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To all new parents, here are some helpful hints and detailed medical information to assist you in caring for your newborn with Epidermolysis Bullosa (EB).
Please contact debra of America's National Office with further questions or concerns. At present, there is no specific treatment for EB. Current therapy is directed toward the prevention of skin trauma, prevention of infection, and the treatment of complications.
Prevention of Blisters
Avoid lifting babies or children with Epidermolysis Bullosa (EB) from under the arms; instead, place one hand beneath the bottom and another beneath the head/neck to lift. A pillow, egg-crate (foam) pad or sheepskin may be used beneath the baby to prevent friction against the skin while lifting and holding.
Since blisters can be caused by friction, the skin should be patted rather than rubbed. Before blood tests or immunizations, the area can be cleansed by gently pressing or patting the alcohol pad against the skin.
Clothing that rubs the skin may cause blisters. Avoid or alter clothing with binding elastic. Avoid harsh buttons, snaps and zippers. Non-binding diapers or cloth diapers may be used. Elastic may be cut from the legs of disposable diapers to help minimize blistering.
Overheating tends to increase skin fragility. Maintain a moderate environmental temperature (including your car) and do not over-dress.
Tape or band-aids should not be applied to the skin because they may cause blistering.
Aquaphor or Vaseline will help decrease friction.
Blister Care and Prevention of Infection
Hand washing is the most effective measure to control infection.
Materials that are stuck to the skin should be soaked until they can be removed easily. This can be done at bath time (in the tub) or by applying room temperature water or a soaked compress directly to the bandage.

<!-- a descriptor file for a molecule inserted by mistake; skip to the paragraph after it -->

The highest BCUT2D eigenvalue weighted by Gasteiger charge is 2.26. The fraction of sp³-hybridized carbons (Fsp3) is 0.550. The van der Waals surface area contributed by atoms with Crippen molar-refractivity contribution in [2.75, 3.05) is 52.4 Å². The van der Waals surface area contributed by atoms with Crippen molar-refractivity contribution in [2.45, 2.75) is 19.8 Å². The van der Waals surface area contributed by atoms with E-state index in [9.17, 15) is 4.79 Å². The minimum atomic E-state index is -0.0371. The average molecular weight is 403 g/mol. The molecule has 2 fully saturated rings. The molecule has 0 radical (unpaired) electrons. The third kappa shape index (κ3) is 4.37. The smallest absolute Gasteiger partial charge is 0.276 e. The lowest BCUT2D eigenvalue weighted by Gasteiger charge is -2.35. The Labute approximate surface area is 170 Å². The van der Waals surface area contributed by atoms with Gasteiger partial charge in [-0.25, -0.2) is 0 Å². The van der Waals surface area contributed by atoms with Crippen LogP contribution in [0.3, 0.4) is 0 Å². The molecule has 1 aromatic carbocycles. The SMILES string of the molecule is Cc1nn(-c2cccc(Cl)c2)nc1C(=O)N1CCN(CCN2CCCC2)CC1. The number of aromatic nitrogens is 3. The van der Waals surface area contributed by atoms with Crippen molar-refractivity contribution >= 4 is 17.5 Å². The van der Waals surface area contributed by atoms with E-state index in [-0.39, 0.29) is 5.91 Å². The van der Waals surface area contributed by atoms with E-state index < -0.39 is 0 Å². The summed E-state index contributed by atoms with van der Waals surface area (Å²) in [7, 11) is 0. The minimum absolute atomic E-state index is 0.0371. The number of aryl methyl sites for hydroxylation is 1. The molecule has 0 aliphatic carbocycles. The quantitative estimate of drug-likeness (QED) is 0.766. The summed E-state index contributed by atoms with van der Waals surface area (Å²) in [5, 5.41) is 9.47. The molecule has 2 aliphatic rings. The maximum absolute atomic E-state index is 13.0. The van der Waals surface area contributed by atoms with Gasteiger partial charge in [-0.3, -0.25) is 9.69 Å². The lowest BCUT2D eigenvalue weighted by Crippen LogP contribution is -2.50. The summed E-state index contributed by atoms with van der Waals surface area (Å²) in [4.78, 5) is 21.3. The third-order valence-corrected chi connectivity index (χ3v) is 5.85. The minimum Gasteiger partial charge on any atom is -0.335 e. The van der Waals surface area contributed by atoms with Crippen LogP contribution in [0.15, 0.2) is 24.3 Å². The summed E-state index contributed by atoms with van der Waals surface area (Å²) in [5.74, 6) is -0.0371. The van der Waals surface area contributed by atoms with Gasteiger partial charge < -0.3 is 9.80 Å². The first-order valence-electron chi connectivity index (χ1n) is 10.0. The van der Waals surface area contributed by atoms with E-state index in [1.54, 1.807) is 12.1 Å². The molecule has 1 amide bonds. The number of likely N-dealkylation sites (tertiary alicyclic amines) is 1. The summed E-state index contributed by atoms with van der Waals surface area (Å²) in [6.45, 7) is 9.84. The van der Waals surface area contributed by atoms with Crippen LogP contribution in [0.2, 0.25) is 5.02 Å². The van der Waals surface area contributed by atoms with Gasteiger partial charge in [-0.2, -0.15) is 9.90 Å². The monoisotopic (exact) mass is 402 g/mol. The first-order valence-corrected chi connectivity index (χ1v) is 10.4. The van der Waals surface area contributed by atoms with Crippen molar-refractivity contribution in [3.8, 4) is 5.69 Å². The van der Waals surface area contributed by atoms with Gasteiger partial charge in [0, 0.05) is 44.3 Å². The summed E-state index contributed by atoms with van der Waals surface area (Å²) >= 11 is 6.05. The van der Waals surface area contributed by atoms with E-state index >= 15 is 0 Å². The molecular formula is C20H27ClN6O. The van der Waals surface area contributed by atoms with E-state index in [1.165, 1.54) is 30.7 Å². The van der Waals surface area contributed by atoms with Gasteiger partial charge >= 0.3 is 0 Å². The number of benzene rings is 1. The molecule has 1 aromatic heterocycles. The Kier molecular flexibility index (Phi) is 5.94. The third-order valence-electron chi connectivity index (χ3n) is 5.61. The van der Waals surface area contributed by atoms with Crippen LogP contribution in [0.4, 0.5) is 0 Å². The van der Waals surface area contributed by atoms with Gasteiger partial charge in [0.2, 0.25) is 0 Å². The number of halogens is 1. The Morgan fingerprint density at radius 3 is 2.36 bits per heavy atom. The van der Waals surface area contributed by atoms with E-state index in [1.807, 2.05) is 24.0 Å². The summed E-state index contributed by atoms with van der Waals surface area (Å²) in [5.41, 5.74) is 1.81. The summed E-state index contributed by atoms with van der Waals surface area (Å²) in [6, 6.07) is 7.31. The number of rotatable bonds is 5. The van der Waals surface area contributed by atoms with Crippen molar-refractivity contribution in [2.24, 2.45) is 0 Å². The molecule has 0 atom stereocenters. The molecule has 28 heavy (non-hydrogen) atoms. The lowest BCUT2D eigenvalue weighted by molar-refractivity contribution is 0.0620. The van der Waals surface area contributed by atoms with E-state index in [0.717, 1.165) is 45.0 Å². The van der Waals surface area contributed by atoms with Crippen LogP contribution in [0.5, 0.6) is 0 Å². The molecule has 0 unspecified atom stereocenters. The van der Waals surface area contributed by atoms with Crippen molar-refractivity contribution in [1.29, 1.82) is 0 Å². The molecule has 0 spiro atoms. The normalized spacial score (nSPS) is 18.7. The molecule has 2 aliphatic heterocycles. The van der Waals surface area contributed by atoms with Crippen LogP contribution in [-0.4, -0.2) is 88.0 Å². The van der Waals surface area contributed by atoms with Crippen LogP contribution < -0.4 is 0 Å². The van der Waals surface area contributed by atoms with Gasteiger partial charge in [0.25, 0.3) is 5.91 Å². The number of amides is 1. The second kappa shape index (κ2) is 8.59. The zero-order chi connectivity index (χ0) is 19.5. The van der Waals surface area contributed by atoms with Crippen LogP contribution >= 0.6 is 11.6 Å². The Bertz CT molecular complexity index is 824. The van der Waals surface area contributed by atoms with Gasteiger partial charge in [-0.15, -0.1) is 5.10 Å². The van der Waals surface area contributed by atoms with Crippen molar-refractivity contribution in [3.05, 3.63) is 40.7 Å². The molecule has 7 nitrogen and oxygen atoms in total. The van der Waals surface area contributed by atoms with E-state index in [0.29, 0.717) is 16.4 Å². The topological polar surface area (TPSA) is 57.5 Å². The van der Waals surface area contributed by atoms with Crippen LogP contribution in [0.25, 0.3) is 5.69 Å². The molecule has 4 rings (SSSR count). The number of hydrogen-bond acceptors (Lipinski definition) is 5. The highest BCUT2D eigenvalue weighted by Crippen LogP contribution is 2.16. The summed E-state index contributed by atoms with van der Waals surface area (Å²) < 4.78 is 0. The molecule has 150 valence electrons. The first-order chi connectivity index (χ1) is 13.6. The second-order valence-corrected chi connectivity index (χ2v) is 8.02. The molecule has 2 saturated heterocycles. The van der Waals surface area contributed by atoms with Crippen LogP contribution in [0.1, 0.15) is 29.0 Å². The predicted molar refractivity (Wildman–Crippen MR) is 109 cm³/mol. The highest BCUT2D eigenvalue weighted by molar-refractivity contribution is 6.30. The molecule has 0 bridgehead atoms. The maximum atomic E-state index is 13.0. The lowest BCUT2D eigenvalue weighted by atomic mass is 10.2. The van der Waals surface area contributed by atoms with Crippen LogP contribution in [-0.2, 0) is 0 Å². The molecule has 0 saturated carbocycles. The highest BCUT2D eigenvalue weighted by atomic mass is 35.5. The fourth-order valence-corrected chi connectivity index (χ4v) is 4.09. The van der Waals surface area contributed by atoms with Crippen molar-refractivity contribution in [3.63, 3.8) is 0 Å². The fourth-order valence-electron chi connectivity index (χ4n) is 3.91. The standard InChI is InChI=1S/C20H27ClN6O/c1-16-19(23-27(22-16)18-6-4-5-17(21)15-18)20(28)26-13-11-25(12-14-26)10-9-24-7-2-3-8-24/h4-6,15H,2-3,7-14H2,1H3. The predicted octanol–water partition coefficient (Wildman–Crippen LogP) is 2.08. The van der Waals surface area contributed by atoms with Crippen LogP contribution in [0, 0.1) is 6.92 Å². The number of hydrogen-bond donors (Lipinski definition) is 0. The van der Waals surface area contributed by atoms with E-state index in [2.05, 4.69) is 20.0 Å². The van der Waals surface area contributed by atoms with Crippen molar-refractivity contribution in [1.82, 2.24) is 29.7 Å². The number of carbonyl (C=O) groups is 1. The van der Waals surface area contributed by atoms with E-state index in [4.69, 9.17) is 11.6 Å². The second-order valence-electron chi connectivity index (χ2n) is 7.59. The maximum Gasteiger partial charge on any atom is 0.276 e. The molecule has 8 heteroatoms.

Skin may be cleaned with a very mild soap such as Dove.
Blisters tend to increase in size if they are allowed to remain intact. For this reason, most blisters should be drained when they are about the size of a dime or if they appear tense. Sterile needles or lancets may be used to puncture the side of the blister roof. A tiny pinhole may re-seal and allow the blister to refill, so take care to open the blister roof adequately. The blister roof should be left intact to facilitate healing and comfort. A mild antibiotic ointment may be applied to the area to aid in the prevention of infection.
Mild, over-the-counter antibiotics (Polysporin, Bacitracin) are effective in preventing infection and may be rotated every month or two to discourage bacterial resistance. Bactroban, like all prescribed antibiotics, should be used only when infection is present (signs of infection include increased redness, swelling, pain and warmth). Prolonged use of Bactroban has been associated with the development of resistant Staph infections.
After application of topical antibiotics, a non-stick dressing such as Mepitel, Vaseline Gauze or Telfa should be applied to denuded or unprotected areas. Next, rolled gauze is wrapped around the non-adherent dressing and is then secured with a tubular dressing retainer. The dressing retainer will prevent the occurrence of tape accidents.